This week’s armyworm update from UCCE Rice Advisor Luis Espino indicates a spike in the number of moths caught in pheromone traps at several locations. This means it’s important for growers to closely monitor their fields.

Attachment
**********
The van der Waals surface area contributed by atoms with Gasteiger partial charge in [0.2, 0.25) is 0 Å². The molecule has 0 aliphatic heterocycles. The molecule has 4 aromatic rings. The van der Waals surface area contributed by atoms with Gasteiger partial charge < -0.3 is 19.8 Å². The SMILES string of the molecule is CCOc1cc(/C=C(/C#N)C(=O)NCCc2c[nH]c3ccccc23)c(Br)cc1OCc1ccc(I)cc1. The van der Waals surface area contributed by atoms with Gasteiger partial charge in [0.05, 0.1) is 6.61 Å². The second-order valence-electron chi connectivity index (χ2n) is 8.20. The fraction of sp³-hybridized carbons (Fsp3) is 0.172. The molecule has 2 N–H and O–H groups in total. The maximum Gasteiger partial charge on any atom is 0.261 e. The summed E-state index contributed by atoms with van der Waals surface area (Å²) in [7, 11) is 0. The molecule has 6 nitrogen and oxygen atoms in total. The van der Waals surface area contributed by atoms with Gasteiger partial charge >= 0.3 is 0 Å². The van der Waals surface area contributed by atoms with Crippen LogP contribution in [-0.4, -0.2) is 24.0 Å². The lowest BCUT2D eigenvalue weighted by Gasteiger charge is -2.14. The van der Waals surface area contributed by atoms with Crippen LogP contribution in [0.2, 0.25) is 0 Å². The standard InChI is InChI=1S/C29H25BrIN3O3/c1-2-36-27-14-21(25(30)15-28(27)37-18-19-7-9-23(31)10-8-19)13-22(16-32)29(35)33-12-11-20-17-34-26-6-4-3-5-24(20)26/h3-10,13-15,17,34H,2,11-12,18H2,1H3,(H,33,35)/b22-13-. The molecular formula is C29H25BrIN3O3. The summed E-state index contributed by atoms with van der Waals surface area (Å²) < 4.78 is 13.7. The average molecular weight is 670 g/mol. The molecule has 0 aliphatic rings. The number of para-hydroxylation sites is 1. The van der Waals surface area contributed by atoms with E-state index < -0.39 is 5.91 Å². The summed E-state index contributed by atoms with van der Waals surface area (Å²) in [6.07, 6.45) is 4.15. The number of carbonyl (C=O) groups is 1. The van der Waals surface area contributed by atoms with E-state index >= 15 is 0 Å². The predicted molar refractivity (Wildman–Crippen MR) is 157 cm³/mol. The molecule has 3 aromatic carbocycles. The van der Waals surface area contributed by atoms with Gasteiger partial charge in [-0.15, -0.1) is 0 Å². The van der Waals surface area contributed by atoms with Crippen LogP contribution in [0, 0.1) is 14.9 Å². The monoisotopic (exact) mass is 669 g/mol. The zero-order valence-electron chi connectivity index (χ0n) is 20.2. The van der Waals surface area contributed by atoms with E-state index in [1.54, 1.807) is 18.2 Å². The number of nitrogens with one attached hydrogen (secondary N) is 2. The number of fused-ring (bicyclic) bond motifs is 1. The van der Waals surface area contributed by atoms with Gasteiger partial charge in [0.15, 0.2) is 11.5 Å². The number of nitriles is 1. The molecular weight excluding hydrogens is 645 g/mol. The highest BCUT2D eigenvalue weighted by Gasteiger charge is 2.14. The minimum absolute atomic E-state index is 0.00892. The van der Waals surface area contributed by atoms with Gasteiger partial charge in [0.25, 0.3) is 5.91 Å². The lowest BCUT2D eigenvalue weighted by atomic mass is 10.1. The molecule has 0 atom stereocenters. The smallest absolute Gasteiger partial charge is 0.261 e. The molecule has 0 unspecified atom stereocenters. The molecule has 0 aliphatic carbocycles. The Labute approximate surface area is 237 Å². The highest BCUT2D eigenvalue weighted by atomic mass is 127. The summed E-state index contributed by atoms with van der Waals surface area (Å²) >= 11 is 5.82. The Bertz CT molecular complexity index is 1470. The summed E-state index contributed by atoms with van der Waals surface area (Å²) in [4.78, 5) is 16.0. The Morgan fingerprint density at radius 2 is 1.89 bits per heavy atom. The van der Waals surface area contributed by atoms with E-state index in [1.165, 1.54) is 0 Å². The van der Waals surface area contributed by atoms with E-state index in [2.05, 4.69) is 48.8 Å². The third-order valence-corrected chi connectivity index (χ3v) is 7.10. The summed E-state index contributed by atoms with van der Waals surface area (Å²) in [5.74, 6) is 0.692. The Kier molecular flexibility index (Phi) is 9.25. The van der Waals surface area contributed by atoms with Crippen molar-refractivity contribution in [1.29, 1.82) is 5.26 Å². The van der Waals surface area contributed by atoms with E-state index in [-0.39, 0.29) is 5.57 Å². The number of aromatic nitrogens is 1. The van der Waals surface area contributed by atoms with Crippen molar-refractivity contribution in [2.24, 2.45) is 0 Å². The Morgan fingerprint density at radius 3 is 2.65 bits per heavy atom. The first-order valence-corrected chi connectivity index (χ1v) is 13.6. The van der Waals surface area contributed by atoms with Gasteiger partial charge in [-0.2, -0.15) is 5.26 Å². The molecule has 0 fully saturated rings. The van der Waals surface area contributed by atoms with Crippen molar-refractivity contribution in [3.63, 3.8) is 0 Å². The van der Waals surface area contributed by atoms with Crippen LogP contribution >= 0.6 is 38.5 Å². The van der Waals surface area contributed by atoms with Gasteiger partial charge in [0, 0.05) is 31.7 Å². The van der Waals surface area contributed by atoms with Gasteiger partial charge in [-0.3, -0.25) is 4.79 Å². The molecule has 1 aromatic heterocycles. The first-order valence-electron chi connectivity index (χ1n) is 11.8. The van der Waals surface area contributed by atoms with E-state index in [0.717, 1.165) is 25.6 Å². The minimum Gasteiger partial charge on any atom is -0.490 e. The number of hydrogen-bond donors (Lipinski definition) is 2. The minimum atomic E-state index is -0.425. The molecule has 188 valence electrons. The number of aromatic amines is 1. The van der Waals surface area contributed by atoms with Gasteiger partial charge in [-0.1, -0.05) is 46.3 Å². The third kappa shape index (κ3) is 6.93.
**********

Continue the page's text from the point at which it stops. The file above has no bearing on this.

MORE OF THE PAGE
In areas with armyworms, moths are flying, mating and laying eggs. Under this scenario, large larvae could be present in about two weeks. Larvae feed on rice panicles and cause broken branches with blank kernels.
Click here for the latest information on the armyworm, including when treatment is recommended.